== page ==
SUE JACKSON Therapist | Writer | Photographer | Activist

An avid blogger for the last fifteen years, I believe in the power of the word to change the world. I have participated in, and reported on, a range of protests during this period, including the successful East-West Link campaign and, more recently, our wonderful, home-grown Extinction Rebellion (XR). If you believe, like I do, that it is time for ordinary people to rise up in defence of the planet, I encourage you to explore this blog, share it with your networks, and – of course – take action.

Friday, October 05, 2012

Food for free

I love the first Saturday of every month because that's when we have our local food swap.  In the park adjacent to the Fitzroy pool, regulars join 'debutantes' to share the surpluses, however small, that are grown in the gardens or even on the window sills of our inner-city homes. 
The swap is great because you get to socialise with the neighbours, while immersing yourself in all things food. You get to sample it, share recipes, discuss it at length with the growers and of course take it home. And whatever the weather we'll be there. On gorgeous days, like last summer's swap:-

Glenda, me and Anne

Or even on days like today, when we shivered in unison, chomping on the delicious tangelos and gelatin-free jelly, made with honey, green tea, mint and a mystery fruit provided by a swapper of Asian background. (I hope I've got those ingredients right):-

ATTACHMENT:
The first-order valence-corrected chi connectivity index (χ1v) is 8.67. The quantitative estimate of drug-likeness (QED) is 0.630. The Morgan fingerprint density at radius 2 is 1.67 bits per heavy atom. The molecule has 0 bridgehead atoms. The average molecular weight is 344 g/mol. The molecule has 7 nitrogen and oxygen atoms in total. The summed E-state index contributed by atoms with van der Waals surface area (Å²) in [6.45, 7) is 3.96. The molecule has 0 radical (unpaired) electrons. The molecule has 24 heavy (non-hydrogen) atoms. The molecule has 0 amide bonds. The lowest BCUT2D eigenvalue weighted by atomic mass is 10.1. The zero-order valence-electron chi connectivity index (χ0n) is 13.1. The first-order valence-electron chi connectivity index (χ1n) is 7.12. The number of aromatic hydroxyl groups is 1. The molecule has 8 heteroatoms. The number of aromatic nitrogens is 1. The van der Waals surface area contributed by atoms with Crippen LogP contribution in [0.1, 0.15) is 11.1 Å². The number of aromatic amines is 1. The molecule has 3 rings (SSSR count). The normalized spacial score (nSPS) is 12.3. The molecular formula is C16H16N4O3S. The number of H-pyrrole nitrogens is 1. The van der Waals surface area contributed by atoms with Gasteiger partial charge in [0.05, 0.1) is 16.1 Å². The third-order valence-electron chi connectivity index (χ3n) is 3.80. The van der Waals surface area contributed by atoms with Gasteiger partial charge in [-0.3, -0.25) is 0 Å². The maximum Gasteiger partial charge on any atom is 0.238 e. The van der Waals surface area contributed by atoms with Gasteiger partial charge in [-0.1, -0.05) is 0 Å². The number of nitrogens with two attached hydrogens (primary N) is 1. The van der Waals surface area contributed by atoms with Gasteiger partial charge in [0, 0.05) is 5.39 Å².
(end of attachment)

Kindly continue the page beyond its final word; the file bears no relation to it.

Brave, rugged-up swappers this morning

When I first came across swapping, I couldn't get my head around the idea. I was plagued with questions, like: 'With no money involved, how do you figure out if what you are taking home in exchange for what you bring, is fair?' But it didn't take long to realise that those sorts of questions are irrelevant. People are delighted when you take their produce, especially if you ask them how best to prepare it. No one wants a glut of parsley or lemons, so it can be a thrill to see them carried off by an apartment dweller who has no way of growing them. And next swap that apartment dweller might well return with jars of lemon butter or recipes for 101 things to do with parsley. In the end it all works out, and we learn heaps along the way.  
I never knew before, for example, that you can grow macadamia nuts or avocadoes or keep quails for eggs or bee hives for honey, all in inner-city Melbourne. 
And I've had to totally revise what I think of as 'weeds' after listening to new arrivals to Australia who prize some of our wild greens. This reminds me of our brief time in Santiago, Chile in May when I was blown away by the variety of 'weeds' used for cooking, like the ones displayed by the street seller below:-

'Weeds' for eating in Santiago, Chile

I have written a lot about food swapping over the last few years, especially because it is a phenomenon that was initiated here in Australia. Check out new matilda for my overview of this home-grown movement. It's great to know that food swaps are mushrooming all over the country, providing the opportunity for people to eat top food minus top $s. In many ways it's just a contemporary spin on something that good neighbours have always done - shared their bounty with those around them.
No wonder I always look forward to food swap day.


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